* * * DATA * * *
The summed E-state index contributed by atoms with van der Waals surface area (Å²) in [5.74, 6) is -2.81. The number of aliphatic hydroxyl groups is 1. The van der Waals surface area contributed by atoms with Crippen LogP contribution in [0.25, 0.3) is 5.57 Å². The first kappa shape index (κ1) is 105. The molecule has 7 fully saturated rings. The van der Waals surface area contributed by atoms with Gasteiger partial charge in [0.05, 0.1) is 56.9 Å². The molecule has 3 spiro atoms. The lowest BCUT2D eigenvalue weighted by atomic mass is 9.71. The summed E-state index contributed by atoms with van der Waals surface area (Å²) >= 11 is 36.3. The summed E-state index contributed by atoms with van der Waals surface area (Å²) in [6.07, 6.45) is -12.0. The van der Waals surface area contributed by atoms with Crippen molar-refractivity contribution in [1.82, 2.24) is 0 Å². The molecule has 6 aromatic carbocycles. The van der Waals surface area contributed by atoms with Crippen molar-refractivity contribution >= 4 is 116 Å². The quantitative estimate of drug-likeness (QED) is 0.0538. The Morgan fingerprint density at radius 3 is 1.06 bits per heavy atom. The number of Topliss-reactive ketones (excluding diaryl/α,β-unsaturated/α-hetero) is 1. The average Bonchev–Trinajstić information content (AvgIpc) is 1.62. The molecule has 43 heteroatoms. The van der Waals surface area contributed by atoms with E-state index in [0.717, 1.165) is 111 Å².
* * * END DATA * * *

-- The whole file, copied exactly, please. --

The summed E-state index contributed by atoms with van der Waals surface area (Å²) in [5.74, 6) is -2.81. The number of aliphatic hydroxyl groups is 1. The van der Waals surface area contributed by atoms with Crippen LogP contribution in [0.25, 0.3) is 5.57 Å². The first kappa shape index (κ1) is 105. The molecule has 7 fully saturated rings. The van der Waals surface area contributed by atoms with Gasteiger partial charge in [0.05, 0.1) is 56.9 Å². The molecule has 3 spiro atoms. The lowest BCUT2D eigenvalue weighted by atomic mass is 9.71. The summed E-state index contributed by atoms with van der Waals surface area (Å²) >= 11 is 36.3. The summed E-state index contributed by atoms with van der Waals surface area (Å²) in [6.07, 6.45) is -12.0. The van der Waals surface area contributed by atoms with Crippen molar-refractivity contribution in [1.82, 2.24) is 0 Å². The molecule has 6 aromatic carbocycles. The van der Waals surface area contributed by atoms with Crippen molar-refractivity contribution >= 4 is 116 Å². The quantitative estimate of drug-likeness (QED) is 0.0538. The Morgan fingerprint density at radius 3 is 1.06 bits per heavy atom. The number of Topliss-reactive ketones (excluding diaryl/α,β-unsaturated/α-hetero) is 1. The average Bonchev–Trinajstić information content (AvgIpc) is 1.62. The molecule has 43 heteroatoms. The van der Waals surface area contributed by atoms with E-state index in [0.717, 1.165) is 111 Å².